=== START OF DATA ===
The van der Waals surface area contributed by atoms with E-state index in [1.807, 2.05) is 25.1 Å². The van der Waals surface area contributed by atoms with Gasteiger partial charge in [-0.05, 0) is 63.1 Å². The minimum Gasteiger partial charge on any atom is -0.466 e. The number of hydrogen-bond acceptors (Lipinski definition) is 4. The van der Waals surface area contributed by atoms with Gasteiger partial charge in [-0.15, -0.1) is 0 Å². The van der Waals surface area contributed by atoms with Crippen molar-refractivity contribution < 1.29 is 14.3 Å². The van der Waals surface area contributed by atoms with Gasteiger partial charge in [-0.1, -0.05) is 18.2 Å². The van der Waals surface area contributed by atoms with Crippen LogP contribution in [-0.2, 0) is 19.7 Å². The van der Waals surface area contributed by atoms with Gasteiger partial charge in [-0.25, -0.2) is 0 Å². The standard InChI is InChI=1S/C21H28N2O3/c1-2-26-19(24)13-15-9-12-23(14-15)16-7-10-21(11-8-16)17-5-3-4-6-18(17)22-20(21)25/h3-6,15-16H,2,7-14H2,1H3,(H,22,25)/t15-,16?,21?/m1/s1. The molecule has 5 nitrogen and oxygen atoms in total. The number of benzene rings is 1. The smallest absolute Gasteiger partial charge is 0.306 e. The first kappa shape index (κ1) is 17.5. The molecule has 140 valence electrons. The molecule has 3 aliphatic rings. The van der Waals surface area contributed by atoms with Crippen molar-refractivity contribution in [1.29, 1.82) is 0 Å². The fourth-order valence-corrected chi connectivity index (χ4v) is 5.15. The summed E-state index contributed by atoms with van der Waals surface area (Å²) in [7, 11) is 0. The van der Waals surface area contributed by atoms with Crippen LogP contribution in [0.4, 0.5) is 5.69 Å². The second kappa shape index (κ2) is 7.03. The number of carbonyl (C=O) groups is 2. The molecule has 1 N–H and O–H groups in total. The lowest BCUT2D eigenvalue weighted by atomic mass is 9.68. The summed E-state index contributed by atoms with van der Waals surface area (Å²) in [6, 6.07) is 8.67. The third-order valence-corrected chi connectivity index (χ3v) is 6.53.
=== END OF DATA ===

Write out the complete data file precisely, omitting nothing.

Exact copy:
The van der Waals surface area contributed by atoms with E-state index in [1.807, 2.05) is 25.1 Å². The van der Waals surface area contributed by atoms with Gasteiger partial charge in [-0.05, 0) is 63.1 Å². The minimum Gasteiger partial charge on any atom is -0.466 e. The number of hydrogen-bond acceptors (Lipinski definition) is 4. The van der Waals surface area contributed by atoms with Gasteiger partial charge in [-0.15, -0.1) is 0 Å². The van der Waals surface area contributed by atoms with Crippen molar-refractivity contribution < 1.29 is 14.3 Å². The van der Waals surface area contributed by atoms with Gasteiger partial charge in [-0.1, -0.05) is 18.2 Å². The van der Waals surface area contributed by atoms with Crippen LogP contribution in [-0.2, 0) is 19.7 Å². The van der Waals surface area contributed by atoms with Gasteiger partial charge in [-0.25, -0.2) is 0 Å². The standard InChI is InChI=1S/C21H28N2O3/c1-2-26-19(24)13-15-9-12-23(14-15)16-7-10-21(11-8-16)17-5-3-4-6-18(17)22-20(21)25/h3-6,15-16H,2,7-14H2,1H3,(H,22,25)/t15-,16?,21?/m1/s1. The molecule has 5 nitrogen and oxygen atoms in total. The number of benzene rings is 1. The smallest absolute Gasteiger partial charge is 0.306 e. The first kappa shape index (κ1) is 17.5. The molecule has 140 valence electrons. The molecule has 3 aliphatic rings. The van der Waals surface area contributed by atoms with Crippen molar-refractivity contribution in [1.29, 1.82) is 0 Å². The fourth-order valence-corrected chi connectivity index (χ4v) is 5.15. The summed E-state index contributed by atoms with van der Waals surface area (Å²) in [7, 11) is 0. The van der Waals surface area contributed by atoms with Crippen LogP contribution in [0.4, 0.5) is 5.69 Å². The second kappa shape index (κ2) is 7.03. The number of carbonyl (C=O) groups is 2. The molecule has 1 N–H and O–H groups in total. The lowest BCUT2D eigenvalue weighted by atomic mass is 9.68. The summed E-state index contributed by atoms with van der Waals surface area (Å²) in [6, 6.07) is 8.67. The third-order valence-corrected chi connectivity index (χ3v) is 6.53.